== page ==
Senses are how people receive and process information. When you think of senses, most think of taste, hearing, smell, touch and sight and these senses are all important for children to explore. Sensory activities for your child may or may not be something you think about frequently. There are many activities that you can create and do at home with your child that can encourage children to investigate their senses and learn how to use their senses to explore the world around them. I will be splitting the activities into different age groups, but you can use your judgement to whether or not the activity is appropriate for your child.
Babies (6-12 months):
To create a sensory bag, you will need these materials:
- Freezer zip lock gallon bags
- Hair gel or vegetable oil
- Small items to place in the bag- these can be anything from beads, to small plastic animals, to buttons.
- Duct Tape
Place the items into the freezer zip lock bag, squeeze the hair gel or vegetable oil into the bag and put duct tape around all of the edges to prevent items from spilling out. Let the child push around the items. This is a good way for the child to use their sense of touch without getting too messy. Here are some more examples of different sensory bag ideas.
Toddlers (12-36 months):
To create sensory bottles, you will need these core materials:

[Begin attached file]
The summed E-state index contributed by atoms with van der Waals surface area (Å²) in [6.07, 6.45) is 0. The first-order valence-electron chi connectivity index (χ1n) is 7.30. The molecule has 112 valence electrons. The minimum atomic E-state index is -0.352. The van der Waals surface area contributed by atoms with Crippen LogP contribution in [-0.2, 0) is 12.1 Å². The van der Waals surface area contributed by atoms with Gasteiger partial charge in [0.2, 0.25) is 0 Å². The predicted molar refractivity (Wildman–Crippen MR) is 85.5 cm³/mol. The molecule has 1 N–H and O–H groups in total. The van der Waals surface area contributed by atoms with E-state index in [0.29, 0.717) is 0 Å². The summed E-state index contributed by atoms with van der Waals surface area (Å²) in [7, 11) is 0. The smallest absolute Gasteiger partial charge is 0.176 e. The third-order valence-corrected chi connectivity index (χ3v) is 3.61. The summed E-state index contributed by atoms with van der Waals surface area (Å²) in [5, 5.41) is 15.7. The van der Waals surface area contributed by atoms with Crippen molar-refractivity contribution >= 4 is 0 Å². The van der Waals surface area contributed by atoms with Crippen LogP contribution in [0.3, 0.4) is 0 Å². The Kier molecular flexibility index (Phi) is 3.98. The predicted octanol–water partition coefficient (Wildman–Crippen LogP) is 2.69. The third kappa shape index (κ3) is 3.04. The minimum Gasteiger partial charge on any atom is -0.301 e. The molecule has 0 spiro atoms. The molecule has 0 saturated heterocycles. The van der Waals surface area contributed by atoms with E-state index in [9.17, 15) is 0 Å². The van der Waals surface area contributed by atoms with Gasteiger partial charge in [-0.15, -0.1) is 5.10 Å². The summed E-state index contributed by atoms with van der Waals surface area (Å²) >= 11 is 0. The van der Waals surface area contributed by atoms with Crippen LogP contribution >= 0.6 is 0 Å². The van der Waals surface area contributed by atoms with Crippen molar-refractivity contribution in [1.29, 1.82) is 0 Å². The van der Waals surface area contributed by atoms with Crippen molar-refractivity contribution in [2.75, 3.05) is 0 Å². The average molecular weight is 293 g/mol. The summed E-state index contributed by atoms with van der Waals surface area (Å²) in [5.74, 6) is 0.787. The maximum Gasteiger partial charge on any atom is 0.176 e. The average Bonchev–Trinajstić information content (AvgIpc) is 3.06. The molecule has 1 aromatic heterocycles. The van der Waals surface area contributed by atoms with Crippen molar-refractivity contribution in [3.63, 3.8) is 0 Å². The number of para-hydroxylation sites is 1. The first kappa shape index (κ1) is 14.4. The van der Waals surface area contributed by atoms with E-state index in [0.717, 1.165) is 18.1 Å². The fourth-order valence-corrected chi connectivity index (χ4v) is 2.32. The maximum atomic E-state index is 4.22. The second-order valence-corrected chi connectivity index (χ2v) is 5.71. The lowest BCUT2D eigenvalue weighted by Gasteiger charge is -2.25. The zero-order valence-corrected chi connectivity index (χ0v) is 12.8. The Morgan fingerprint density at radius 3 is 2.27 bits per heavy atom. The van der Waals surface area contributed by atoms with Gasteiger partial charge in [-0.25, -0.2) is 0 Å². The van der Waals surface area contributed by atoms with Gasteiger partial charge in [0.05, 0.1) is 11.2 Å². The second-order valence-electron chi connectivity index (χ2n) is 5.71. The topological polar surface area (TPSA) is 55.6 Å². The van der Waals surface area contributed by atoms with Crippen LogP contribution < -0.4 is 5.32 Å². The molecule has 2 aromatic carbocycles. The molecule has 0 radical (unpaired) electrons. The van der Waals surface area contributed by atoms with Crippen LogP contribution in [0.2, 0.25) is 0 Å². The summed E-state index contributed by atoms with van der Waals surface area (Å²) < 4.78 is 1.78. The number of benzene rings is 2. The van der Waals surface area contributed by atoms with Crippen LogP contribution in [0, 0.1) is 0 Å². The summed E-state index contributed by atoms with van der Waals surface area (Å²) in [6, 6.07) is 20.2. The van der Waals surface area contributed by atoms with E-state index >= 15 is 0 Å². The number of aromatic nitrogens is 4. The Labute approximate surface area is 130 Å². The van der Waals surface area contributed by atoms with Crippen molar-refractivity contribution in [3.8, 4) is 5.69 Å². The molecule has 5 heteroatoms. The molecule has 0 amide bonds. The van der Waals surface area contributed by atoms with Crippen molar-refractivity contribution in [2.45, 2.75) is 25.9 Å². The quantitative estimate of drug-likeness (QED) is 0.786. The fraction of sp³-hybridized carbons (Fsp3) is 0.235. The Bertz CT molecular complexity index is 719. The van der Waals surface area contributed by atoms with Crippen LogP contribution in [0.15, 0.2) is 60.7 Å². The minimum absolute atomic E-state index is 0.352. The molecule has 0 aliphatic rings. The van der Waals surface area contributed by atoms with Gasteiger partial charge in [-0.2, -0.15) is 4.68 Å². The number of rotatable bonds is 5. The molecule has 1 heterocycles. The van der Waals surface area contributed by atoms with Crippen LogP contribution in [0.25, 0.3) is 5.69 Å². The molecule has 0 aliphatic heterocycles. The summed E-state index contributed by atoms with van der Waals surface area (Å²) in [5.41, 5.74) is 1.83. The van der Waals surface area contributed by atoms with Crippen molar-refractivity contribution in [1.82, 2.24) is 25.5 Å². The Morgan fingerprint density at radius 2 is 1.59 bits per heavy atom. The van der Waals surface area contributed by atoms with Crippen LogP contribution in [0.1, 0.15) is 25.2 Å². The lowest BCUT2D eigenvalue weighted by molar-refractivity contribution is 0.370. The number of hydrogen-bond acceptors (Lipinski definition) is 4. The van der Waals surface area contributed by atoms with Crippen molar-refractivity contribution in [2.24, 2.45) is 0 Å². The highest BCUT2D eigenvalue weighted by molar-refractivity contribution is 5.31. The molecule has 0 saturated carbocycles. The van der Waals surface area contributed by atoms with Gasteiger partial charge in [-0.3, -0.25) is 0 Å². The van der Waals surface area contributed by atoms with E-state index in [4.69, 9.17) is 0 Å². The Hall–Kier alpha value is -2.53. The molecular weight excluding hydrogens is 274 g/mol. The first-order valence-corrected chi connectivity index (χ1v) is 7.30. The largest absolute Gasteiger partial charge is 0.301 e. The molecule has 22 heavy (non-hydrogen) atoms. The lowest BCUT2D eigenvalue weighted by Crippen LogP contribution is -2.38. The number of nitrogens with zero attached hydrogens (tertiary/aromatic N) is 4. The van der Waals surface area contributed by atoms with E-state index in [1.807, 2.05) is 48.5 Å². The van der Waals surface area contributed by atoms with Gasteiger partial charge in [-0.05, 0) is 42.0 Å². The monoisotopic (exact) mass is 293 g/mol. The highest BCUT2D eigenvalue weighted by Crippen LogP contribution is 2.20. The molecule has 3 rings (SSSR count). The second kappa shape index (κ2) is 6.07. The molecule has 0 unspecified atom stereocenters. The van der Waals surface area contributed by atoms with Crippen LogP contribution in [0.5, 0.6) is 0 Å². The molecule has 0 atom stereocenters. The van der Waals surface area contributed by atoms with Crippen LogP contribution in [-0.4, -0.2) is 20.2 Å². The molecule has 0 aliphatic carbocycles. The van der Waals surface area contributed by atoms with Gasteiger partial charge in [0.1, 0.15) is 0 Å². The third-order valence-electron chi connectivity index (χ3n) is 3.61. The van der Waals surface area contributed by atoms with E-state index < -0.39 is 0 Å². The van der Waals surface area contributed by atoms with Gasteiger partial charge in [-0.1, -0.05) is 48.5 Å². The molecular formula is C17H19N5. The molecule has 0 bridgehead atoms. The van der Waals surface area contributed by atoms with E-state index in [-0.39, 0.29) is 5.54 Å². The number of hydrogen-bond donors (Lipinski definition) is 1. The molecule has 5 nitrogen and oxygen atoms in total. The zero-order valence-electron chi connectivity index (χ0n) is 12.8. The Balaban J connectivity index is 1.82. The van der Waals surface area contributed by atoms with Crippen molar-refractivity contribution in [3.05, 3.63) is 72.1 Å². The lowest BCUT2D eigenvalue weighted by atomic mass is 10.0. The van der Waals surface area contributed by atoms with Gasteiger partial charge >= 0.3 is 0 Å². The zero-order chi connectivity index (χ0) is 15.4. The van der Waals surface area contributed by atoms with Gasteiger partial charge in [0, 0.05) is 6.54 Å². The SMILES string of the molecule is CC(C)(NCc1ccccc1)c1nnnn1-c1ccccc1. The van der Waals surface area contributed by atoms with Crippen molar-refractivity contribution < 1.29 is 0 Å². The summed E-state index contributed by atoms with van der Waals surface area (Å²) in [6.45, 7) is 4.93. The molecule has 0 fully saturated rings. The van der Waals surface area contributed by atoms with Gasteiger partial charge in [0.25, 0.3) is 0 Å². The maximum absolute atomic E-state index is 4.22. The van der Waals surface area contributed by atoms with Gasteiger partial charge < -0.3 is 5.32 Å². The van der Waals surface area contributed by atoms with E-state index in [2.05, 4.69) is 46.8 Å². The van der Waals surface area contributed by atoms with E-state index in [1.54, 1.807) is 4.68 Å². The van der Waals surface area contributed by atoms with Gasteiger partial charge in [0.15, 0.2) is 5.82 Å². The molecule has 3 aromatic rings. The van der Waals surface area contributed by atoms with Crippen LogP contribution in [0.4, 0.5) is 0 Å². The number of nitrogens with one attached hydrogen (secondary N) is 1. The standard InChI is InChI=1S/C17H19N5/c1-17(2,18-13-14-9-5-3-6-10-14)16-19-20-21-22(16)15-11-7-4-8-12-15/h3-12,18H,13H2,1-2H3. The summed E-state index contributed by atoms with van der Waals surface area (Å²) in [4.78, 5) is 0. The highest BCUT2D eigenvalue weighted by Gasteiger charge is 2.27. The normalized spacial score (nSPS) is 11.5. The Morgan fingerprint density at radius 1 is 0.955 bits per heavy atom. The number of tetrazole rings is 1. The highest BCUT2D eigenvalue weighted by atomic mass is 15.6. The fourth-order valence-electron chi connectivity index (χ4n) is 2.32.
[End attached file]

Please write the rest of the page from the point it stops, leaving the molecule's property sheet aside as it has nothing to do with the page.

- Plastic water bottles (you can use any type, but I prefer these ones!)
- Water or clear baby oil
- Small loose glitter
- Super glue or hot glue
Honestly you can create sensory bottles so many different ways! Using the materials above, you should first fill the bottle with water and/or baby oil to total ¾ full. Pour in the loose glitter. Super glue or hot glue the top on. In some cases, you may need to glue the outside of the top as well. If you need even more protection, use clear book tape around the lid to secure it.
Often with children, sensory bottles are used as “calm down” bottles. This is to encourage children to use the sensory bottle to help them calm down. Sensory bottles can be used without water or liquid to create a noise maker as well. To find more examples of types of sensory bottles, click here. Sensory bottles can be used for the sense of touch, hearing and sight.
Preschoolers (3-5 years):
To create a sensory bin, you will need these types of materials:
- A plastic bin (you can use something like this, or this)
- Rice, noodles, dried cereal, sand, dried beans, water, etc.
- Small spoons, bowls, cups, tweezers, cars, animals, people
A sensory bin is very versatile. You can use whatever you may have available at home. I like to provide scooping and pouring materials for the child to practice using, as well as toy people or animals for the children to use for pretend play. The point of a sensory bin is to provide a spot for the child to explore the items through touch, sound, and even sight. Explore what you may have at home and put it in a bin! It is as easy at that. Here are a few examples of sensory bins that you could create.
It is important to remember that every child will react to sensory activities differently. There may be a child who does not like the feeling of sticky or pokey materials, and will refuse to touch the items. This is totally okay! Every child is unique and will react differently.